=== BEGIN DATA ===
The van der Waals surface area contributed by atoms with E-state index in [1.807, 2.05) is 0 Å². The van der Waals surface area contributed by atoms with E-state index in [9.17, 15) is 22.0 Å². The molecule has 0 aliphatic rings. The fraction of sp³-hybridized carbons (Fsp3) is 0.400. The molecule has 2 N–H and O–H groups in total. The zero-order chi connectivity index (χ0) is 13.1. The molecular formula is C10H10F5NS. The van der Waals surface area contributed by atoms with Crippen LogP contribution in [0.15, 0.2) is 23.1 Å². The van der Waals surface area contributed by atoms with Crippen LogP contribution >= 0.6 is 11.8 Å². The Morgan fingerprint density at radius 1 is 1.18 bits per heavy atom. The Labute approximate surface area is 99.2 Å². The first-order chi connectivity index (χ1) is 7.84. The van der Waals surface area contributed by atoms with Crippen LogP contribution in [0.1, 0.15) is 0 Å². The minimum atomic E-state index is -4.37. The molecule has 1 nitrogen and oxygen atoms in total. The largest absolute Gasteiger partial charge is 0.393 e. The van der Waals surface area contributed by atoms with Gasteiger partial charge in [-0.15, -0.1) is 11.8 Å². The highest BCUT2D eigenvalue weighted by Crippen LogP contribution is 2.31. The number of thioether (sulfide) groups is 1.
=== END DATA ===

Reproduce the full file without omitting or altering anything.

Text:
The van der Waals surface area contributed by atoms with E-state index in [1.807, 2.05) is 0 Å². The van der Waals surface area contributed by atoms with E-state index in [9.17, 15) is 22.0 Å². The molecule has 0 aliphatic rings. The fraction of sp³-hybridized carbons (Fsp3) is 0.400. The molecule has 2 N–H and O–H groups in total. The zero-order chi connectivity index (χ0) is 13.1. The molecular formula is C10H10F5NS. The van der Waals surface area contributed by atoms with Crippen LogP contribution in [0.15, 0.2) is 23.1 Å². The van der Waals surface area contributed by atoms with Crippen LogP contribution >= 0.6 is 11.8 Å². The Morgan fingerprint density at radius 1 is 1.18 bits per heavy atom. The Labute approximate surface area is 99.2 Å². The first-order chi connectivity index (χ1) is 7.84. The van der Waals surface area contributed by atoms with Crippen LogP contribution in [0.1, 0.15) is 0 Å². The minimum atomic E-state index is -4.37. The molecule has 1 nitrogen and oxygen atoms in total. The largest absolute Gasteiger partial charge is 0.393 e. The van der Waals surface area contributed by atoms with Gasteiger partial charge in [-0.15, -0.1) is 11.8 Å². The highest BCUT2D eigenvalue weighted by Crippen LogP contribution is 2.31. The number of thioether (sulfide) groups is 1.